\[ \int_C (y -\ z) \, ds \]

**– $C$ is the helix path $r(t) = < 4 \cos t, 4 \sin t, t > \hspace{0.3in} for\ 0 \leq t \leq 2 \pi$.**

This question aims to find the **integration** of the **line integral** after converting it to an **ordinary integral** according to the **given parameters.**

The question is based on the concept of **line integral. Line integral** is the integral where the function of the **line** is integrated along the given **curve.** Line integral is also known as **path integral, curve integral,** and sometimes **curvilinear integral.**

## Expert Answer

The given **limits** of the function are as follows:

\[ r(t) = (4 \cos t)i + (4 \sin t)j + (t)k \hspace{0.5in} on\ 0 \leq t \leq 2 \pi \]

\[ x = 4 \cos t \]

\[ y = 4 \sin t \]

\[ z = t \]

Taking the **derivatives** of all the above **limits** with respect to $t$ on both sides as:

\[ dfrac{dx} {dt} = \dfrac{d} {dt} 4 \cos t\]

\[ dx = -4 \sin t dt \]

\[ dfrac{dy} {dt} = \dfrac{d} {dt} 4 \sin t\]

\[ dy = 4 \cos t dt \]

\[ dz = dt \]

The $r'(t)$ will become:

\[ r'(t) = < -4 \sin t, 4 \cos t, 1 > \]

Calculating the magnitude of the $r'(t)$ as:

\[ r'(t) = \sqrt{(-4 \sin t)^2 + (4 \cos t)^2 + 1^2} \]

\[ r'(t) = \sqrt{ (16 \sin^2 t) + (16 \cos^2 t) + 1} \]

\[ r'(t) = \sqrt{ 17 (\sin^2 t + \cos^2 t)} \]

\[ r'(t) = \sqrt{17} \]

Now we can find the **ordinary integral** of the given **line integral** as:

\[ \int_C (y -\ z) \, ds = \int_{0}^{2 \pi} (y -\ z) r'(t) \, dt \]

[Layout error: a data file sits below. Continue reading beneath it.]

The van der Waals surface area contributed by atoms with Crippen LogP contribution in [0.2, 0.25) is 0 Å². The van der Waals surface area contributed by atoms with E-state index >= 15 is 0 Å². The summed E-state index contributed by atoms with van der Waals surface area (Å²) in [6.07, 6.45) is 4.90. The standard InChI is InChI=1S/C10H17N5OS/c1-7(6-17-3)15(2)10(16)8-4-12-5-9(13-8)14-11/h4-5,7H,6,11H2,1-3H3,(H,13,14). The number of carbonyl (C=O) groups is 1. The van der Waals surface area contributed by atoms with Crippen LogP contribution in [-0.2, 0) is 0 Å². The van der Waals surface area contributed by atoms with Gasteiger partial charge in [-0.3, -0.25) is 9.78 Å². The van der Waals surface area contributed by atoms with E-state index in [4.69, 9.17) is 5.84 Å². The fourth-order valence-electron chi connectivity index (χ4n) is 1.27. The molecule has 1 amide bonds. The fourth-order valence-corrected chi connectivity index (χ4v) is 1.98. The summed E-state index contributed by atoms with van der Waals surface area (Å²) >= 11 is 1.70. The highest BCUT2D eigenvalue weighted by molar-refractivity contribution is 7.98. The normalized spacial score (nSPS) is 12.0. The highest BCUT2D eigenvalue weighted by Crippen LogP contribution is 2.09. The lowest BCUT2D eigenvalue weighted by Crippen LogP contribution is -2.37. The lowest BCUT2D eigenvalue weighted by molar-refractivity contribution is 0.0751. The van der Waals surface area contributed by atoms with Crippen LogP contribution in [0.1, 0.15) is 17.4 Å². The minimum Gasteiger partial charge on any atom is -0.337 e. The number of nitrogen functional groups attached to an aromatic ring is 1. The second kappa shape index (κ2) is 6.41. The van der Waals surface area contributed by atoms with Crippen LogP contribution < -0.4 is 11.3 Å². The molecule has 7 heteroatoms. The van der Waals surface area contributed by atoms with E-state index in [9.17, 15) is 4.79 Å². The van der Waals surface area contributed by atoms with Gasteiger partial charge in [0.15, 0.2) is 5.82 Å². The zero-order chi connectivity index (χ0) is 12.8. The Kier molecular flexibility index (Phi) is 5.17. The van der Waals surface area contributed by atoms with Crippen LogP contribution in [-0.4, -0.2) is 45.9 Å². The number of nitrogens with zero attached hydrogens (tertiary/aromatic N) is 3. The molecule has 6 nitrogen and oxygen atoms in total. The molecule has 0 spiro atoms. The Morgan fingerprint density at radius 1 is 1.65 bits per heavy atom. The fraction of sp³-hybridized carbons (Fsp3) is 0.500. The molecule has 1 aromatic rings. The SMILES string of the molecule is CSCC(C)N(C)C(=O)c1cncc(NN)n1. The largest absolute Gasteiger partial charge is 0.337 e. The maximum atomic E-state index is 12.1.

\[ \int_{0}^{2 \pi} (y -\ z) r'(t) \, dt \]

Substituting the values, we get:

\[ \int_{0}^{2 \pi} (4 \sin t -\ t) \sqrt{17} \, dt \]

Solving the **integral,** we get:

\[ = \sqrt{17} \Big[ -4 \cos t -\ \dfrac{t^2} {2} \Big]_{0}^{2 \pi} \]

\[ = \sqrt{17} \Big[ -4 – 2 \pi^2 + 4 \Big] \]

\[ = -2 \pi^2 \sqrt{17} \]

## Numerical Result

The **ordinary integral** of the **line integral** given is calculated to be:

\[ \int_C (y -\ z) \, ds = -2 \pi^2 \sqrt{17} \hspace{0.5in} on\ 0 \leq t \leq 2 \pi \]

## Example

Calculate the **integral** of the given **curve** over $0 \leq x \leq 2\pi$.

\[ f(x) = x^2 + \dfrac{x}{2} \]

The **integral** can be calculated by simply using the **limits** of the given **curve** and solving over the **integrated equation.**

\[ \int_ {0}^ {2\pi} f(x) \, dx = \int_ {0}^ {2\pi} x^2 + \dfrac{x}{2} \, dx \]

\[ \int_ {0}^ {2\pi} f(x) \, dx = \Big[ \dfrac{x^3} {3} + \dfrac{x^2} {4} \Big]_{0}^{2\pi} \]

\[ \int_ {0}^ {2\pi} f(x) \, dx = \Big[ \dfrac{(2\pi)^3}{3} + \dfrac{(2\pi)^2}{4} \Big] -\ 0 \]

\[ \int_ {0}^ {2\pi} f(x) \, dx = \pi^2 \Big( 1 + \dfrac{8 \pi}{3} \Big) \]

Simplifying the values, we get:

\[ \int_ {0}^ {2\pi} f(x) \, dx = 92.55 \]